Before lunch was another panel session, this time on emerging platforms starring Lillian Betty of Time Inc. UK, Hannah Fillis of MATCHESFASHION.COM and Michael Thomas from Twitch. Some important points here were be willing to try new features and platforms to see if they’re right for your brand and your audience – but not being afraid to drop them if they’re not – as well as focusing on quality of content over quantity. Amen to that – less ‘meh’ more ‘yeah!’ please.

Universities – stop trying too hard

After some pizza and ping pong, it was back to it with another youth panel. This time the audience wanted to know what the panel thought of universities’ marketing efforts, and the answer was pretty clear…stop trying too hard to be relatable and down with the kids. Hate to say it, but they know we’re not kids and they know we’re not down with them.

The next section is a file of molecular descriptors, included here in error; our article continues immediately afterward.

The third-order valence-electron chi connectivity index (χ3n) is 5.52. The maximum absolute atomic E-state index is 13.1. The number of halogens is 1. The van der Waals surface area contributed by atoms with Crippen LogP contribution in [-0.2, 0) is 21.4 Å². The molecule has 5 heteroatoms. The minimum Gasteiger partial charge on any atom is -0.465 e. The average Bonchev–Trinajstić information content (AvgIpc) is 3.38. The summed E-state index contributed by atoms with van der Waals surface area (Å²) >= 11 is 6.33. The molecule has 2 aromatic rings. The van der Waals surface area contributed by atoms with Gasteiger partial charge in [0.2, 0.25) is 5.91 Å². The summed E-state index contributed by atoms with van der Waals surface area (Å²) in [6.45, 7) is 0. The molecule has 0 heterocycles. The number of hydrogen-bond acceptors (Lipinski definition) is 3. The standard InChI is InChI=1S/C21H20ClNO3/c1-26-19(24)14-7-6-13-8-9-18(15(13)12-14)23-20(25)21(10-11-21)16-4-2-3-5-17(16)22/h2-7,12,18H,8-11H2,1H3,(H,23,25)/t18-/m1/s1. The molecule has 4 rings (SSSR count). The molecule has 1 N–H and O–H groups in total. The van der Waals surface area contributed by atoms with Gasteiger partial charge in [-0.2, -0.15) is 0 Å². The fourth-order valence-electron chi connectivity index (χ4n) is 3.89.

Anyway, the panel said it was fine – better, in fact – to focus on facts about your institution and your courses, as well as the student experience. Young people are actually pretty focused and serious when they’re deciding where to go and study. They also like that university websites look slick and professional – if they want meme culture they can easily go and find a Facebook group.

Also, don’t underestimate the power of physical products – students like having stuff. That’s why third years still go to Freshers’ Fairs. That’s why some students even pretend to be studying in a different town to attend even more Freshers’ Fairs. They want pens and other freebies.

Working with influencers is not the same as a media buy